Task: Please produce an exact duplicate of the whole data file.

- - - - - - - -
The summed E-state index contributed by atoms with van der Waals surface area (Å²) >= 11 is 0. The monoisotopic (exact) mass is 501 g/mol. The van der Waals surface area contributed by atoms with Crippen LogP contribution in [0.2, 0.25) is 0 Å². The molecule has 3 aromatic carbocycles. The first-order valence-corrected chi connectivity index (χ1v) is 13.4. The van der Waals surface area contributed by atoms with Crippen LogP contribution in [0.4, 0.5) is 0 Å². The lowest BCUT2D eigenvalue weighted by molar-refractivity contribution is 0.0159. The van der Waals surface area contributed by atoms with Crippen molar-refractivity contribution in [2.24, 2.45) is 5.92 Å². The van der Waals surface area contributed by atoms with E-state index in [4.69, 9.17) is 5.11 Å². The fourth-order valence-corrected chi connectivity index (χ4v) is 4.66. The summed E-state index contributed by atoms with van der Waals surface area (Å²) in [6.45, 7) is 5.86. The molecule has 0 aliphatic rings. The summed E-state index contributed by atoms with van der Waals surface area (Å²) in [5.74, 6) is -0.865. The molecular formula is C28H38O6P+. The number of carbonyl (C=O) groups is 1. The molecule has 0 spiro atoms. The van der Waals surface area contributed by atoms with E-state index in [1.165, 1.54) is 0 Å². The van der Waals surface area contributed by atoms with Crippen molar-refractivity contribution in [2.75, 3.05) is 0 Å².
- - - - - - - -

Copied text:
The summed E-state index contributed by atoms with van der Waals surface area (Å²) >= 11 is 0. The monoisotopic (exact) mass is 501 g/mol. The van der Waals surface area contributed by atoms with Crippen LogP contribution in [0.2, 0.25) is 0 Å². The molecule has 3 aromatic carbocycles. The first-order valence-corrected chi connectivity index (χ1v) is 13.4. The van der Waals surface area contributed by atoms with Crippen LogP contribution in [0.4, 0.5) is 0 Å². The lowest BCUT2D eigenvalue weighted by molar-refractivity contribution is 0.0159. The van der Waals surface area contributed by atoms with Crippen molar-refractivity contribution in [2.24, 2.45) is 5.92 Å². The van der Waals surface area contributed by atoms with E-state index in [4.69, 9.17) is 5.11 Å². The fourth-order valence-corrected chi connectivity index (χ4v) is 4.66. The summed E-state index contributed by atoms with van der Waals surface area (Å²) in [6.45, 7) is 5.86. The molecule has 0 aliphatic rings. The summed E-state index contributed by atoms with van der Waals surface area (Å²) in [5.74, 6) is -0.865. The molecular formula is C28H38O6P+. The number of carbonyl (C=O) groups is 1. The molecule has 0 spiro atoms. The van der Waals surface area contributed by atoms with E-state index in [1.165, 1.54) is 0 Å². The van der Waals surface area contributed by atoms with Crippen molar-refractivity contribution in [2.75, 3.05) is 0 Å².